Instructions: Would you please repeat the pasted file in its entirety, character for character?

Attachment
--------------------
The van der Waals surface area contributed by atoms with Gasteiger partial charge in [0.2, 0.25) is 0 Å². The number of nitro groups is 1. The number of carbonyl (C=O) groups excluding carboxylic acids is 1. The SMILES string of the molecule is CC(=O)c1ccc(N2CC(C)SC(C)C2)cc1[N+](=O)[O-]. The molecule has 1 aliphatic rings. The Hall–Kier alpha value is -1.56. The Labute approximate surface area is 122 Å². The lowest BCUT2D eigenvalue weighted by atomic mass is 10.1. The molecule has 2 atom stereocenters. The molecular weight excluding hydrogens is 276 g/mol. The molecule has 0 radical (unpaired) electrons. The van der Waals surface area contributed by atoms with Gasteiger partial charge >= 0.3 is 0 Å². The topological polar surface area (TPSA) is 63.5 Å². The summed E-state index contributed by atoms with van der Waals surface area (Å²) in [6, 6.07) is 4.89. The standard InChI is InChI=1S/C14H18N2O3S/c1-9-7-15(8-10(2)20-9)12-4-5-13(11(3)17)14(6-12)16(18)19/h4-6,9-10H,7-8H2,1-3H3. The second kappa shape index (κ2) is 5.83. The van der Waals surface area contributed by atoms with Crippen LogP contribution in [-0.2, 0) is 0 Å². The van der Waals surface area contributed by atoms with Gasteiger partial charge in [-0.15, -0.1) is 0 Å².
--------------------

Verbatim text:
The van der Waals surface area contributed by atoms with Gasteiger partial charge in [0.2, 0.25) is 0 Å². The number of nitro groups is 1. The number of carbonyl (C=O) groups excluding carboxylic acids is 1. The SMILES string of the molecule is CC(=O)c1ccc(N2CC(C)SC(C)C2)cc1[N+](=O)[O-]. The molecule has 1 aliphatic rings. The Hall–Kier alpha value is -1.56. The Labute approximate surface area is 122 Å². The lowest BCUT2D eigenvalue weighted by atomic mass is 10.1. The molecule has 2 atom stereocenters. The molecular weight excluding hydrogens is 276 g/mol. The molecule has 0 radical (unpaired) electrons. The van der Waals surface area contributed by atoms with Gasteiger partial charge >= 0.3 is 0 Å². The topological polar surface area (TPSA) is 63.5 Å². The summed E-state index contributed by atoms with van der Waals surface area (Å²) in [6, 6.07) is 4.89. The standard InChI is InChI=1S/C14H18N2O3S/c1-9-7-15(8-10(2)20-9)12-4-5-13(11(3)17)14(6-12)16(18)19/h4-6,9-10H,7-8H2,1-3H3. The second kappa shape index (κ2) is 5.83. The van der Waals surface area contributed by atoms with Crippen LogP contribution in [-0.2, 0) is 0 Å². The van der Waals surface area contributed by atoms with Gasteiger partial charge in [-0.15, -0.1) is 0 Å².